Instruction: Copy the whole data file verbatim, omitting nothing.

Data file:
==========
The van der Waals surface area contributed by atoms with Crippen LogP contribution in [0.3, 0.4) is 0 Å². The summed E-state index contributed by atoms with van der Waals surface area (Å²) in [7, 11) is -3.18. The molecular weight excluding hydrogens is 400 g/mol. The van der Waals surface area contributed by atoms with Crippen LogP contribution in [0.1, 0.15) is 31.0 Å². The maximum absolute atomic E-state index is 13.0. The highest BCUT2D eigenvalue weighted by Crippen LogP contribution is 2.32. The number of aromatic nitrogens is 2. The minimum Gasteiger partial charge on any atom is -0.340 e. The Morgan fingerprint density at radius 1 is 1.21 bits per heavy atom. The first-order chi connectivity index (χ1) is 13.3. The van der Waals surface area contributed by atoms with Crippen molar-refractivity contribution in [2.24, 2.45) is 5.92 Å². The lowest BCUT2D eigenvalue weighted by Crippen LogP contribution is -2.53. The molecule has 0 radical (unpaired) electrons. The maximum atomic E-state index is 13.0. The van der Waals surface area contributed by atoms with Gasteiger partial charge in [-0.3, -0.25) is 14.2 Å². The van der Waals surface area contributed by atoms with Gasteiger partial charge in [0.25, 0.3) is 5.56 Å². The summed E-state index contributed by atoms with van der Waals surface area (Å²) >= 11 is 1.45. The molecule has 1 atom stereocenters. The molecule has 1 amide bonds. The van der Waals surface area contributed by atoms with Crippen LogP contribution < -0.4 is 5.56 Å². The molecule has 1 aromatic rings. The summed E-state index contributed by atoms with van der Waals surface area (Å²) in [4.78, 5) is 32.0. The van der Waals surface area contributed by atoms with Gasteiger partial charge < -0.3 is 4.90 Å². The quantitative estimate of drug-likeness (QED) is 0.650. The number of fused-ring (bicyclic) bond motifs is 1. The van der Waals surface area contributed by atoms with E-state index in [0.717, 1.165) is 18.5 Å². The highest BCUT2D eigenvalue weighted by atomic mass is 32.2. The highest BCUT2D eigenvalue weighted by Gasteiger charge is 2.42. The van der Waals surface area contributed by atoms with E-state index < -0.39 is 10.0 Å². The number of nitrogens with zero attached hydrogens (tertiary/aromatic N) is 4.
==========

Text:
The van der Waals surface area contributed by atoms with Crippen LogP contribution in [0.3, 0.4) is 0 Å². The summed E-state index contributed by atoms with van der Waals surface area (Å²) in [7, 11) is -3.18. The molecular weight excluding hydrogens is 400 g/mol. The van der Waals surface area contributed by atoms with Crippen LogP contribution in [0.1, 0.15) is 31.0 Å². The maximum absolute atomic E-state index is 13.0. The highest BCUT2D eigenvalue weighted by Crippen LogP contribution is 2.32. The number of aromatic nitrogens is 2. The minimum Gasteiger partial charge on any atom is -0.340 e. The Morgan fingerprint density at radius 1 is 1.21 bits per heavy atom. The first-order chi connectivity index (χ1) is 13.3. The van der Waals surface area contributed by atoms with Crippen molar-refractivity contribution in [2.24, 2.45) is 5.92 Å². The lowest BCUT2D eigenvalue weighted by Crippen LogP contribution is -2.53. The molecule has 0 radical (unpaired) electrons. The maximum atomic E-state index is 13.0. The van der Waals surface area contributed by atoms with Gasteiger partial charge in [-0.3, -0.25) is 14.2 Å². The van der Waals surface area contributed by atoms with Gasteiger partial charge in [0.25, 0.3) is 5.56 Å². The summed E-state index contributed by atoms with van der Waals surface area (Å²) >= 11 is 1.45. The molecule has 1 atom stereocenters. The molecule has 1 amide bonds. The van der Waals surface area contributed by atoms with Crippen LogP contribution < -0.4 is 5.56 Å². The molecule has 1 aromatic rings. The summed E-state index contributed by atoms with van der Waals surface area (Å²) in [4.78, 5) is 32.0. The van der Waals surface area contributed by atoms with Gasteiger partial charge < -0.3 is 4.90 Å². The quantitative estimate of drug-likeness (QED) is 0.650. The number of fused-ring (bicyclic) bond motifs is 1. The van der Waals surface area contributed by atoms with E-state index in [0.717, 1.165) is 18.5 Å². The highest BCUT2D eigenvalue weighted by atomic mass is 32.2. The highest BCUT2D eigenvalue weighted by Gasteiger charge is 2.42. The van der Waals surface area contributed by atoms with E-state index < -0.39 is 10.0 Å². The number of nitrogens with zero attached hydrogens (tertiary/aromatic N) is 4.